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I'm trying to make a derivation of the standard operations of complex numbers from field axioms and the condition that operations on real numbers work the same way. One part of that work is proving that if an operation between pair that "behaves" like a sum then it is the pairwise sum.

Let ° be a closed binary operation on $\mathbb{R}^2$ such that ° is commutative, associative, has a neutral element and every pair has an inverse. Assume that for all pairs (a,0) ,(b,0) $(a,0)°(b,0)=(a,0)+(b,0)$ where $+$ is the usual componentwise sum for pairs. Proving that + and ° are equal reaches my objectives.

I've managed to prove that the neutral element of ° is (0,0) but I don't know how to continue from this.

(Post edit note: before the edit in the question I forgot to put the condition that ° must have inverses. Without that condition @j-dmaths counterexample works)

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2 Answers 2

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Let $\pi$ be a bijection on $\mathbb R$ with $\pi(0)=0$ and $\pi(-x) = -\pi(x)$. Define our operation by $$ (a,c)\circ(b,d) = \big(a+c,\pi^{-1}(\pi(b)+\pi(d))\big) $$ So the second coordinate is "disguised" addition, possibly not addition itself.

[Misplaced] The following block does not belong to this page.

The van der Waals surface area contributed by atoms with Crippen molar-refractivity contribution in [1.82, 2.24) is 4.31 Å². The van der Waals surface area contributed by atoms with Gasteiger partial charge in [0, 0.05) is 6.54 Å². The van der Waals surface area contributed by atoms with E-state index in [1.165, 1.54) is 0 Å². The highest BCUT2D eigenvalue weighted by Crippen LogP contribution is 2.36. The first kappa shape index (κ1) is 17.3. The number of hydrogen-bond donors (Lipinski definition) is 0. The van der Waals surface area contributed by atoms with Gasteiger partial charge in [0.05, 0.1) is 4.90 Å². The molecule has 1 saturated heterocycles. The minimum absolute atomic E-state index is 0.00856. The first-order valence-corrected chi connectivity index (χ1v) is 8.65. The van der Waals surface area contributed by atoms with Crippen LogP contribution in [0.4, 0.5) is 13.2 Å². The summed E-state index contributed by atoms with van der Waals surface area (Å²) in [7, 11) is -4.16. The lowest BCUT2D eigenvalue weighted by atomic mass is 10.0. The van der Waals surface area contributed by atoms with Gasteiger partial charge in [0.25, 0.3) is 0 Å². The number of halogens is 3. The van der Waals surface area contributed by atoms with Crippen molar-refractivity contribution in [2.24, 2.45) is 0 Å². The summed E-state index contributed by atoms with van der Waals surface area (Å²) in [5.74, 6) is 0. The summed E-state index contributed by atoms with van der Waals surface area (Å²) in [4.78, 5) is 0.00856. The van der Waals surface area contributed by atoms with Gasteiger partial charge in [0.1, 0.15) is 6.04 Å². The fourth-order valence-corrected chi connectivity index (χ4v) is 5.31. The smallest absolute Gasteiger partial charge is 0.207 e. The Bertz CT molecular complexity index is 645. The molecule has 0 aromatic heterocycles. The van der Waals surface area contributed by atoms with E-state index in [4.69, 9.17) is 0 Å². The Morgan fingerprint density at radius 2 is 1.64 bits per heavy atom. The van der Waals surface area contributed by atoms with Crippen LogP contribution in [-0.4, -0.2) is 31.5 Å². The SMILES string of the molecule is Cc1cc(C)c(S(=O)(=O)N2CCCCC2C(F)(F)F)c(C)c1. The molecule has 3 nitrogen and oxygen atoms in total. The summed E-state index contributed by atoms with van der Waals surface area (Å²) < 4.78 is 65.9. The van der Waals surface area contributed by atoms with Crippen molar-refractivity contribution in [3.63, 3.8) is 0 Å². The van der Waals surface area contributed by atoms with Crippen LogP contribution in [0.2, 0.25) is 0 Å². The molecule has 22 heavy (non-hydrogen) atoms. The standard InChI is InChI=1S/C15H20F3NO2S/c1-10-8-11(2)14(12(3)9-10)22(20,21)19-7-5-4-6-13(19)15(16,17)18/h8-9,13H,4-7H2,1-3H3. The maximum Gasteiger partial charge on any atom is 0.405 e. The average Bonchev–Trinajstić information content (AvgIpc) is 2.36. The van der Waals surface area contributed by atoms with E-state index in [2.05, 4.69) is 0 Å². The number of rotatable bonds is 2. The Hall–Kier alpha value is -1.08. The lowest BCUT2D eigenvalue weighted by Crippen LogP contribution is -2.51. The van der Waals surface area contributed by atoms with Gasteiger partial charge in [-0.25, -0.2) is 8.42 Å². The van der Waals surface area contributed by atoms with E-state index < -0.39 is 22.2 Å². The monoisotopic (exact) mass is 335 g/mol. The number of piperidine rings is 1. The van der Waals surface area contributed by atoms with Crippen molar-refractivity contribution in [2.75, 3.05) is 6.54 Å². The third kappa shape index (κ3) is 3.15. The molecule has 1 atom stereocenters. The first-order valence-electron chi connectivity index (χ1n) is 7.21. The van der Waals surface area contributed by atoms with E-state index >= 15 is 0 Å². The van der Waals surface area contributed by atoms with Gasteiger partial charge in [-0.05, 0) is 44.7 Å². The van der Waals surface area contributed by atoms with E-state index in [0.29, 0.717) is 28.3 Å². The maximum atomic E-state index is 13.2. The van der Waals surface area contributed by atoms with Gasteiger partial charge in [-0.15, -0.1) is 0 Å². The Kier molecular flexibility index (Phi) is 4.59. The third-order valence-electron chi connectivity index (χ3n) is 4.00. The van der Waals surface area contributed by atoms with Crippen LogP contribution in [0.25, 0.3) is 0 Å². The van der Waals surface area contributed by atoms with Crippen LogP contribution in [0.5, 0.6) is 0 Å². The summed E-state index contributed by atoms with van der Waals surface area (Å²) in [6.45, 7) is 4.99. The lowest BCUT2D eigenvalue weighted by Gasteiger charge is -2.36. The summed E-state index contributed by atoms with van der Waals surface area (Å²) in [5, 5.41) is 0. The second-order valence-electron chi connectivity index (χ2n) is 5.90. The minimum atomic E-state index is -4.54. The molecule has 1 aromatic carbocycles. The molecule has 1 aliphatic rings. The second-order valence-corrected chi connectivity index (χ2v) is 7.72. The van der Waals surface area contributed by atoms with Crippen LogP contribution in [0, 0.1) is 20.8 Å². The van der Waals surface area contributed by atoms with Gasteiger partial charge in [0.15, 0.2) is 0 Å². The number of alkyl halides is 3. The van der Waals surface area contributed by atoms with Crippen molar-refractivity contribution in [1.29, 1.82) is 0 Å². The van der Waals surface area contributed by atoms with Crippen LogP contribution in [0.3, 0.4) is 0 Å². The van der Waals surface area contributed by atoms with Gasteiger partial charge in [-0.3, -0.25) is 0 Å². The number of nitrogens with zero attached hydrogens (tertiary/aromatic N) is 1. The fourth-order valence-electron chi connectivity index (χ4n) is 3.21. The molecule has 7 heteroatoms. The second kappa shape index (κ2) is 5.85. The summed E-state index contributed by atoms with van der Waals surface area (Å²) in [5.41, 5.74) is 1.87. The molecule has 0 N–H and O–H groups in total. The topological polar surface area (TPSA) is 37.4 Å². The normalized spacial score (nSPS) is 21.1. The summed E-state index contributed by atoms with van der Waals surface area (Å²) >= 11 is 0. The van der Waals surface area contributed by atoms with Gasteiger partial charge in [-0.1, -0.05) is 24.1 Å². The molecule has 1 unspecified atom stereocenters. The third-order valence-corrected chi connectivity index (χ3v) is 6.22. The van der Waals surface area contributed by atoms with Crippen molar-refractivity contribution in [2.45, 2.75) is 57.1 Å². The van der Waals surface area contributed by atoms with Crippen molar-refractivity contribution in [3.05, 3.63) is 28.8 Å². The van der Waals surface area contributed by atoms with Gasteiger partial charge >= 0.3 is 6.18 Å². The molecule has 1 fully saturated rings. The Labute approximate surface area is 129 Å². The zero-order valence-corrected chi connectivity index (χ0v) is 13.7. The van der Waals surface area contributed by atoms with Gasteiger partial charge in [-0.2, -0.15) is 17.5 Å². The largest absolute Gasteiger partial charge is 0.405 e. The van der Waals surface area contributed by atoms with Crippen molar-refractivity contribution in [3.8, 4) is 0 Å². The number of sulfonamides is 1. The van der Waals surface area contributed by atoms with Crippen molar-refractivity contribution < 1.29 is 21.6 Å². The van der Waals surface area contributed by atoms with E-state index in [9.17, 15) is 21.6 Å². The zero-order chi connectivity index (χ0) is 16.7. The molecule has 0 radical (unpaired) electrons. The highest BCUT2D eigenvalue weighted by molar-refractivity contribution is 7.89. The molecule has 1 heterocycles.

Example: $\pi(x) = x^3$.

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  • $\begingroup$ Yes, I thought of a similar idea , letting c*d=($c^5+d^5)^{\frac{1}{5}}$ in the second component. This was a group I had looked at in one of my classes that seemed to satisfy the required properties. $\endgroup$
    – J.D
    Feb 12 at 21:17
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What about if $(a,c)°(b,d)= (a+b,c*d)$?

Then, certainly , it satisfies the fact that ° is commutative(easy to see) and associative (addition and multiplication are associative), and there is an identity element, namely (0,1). Therefore, ° and + are not necessarily equal.

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    $\begingroup$ Yeah, the this counterexample works fine. I actually forgot to specify that the operation needed to have inverses. $\endgroup$ Feb 12 at 21:03

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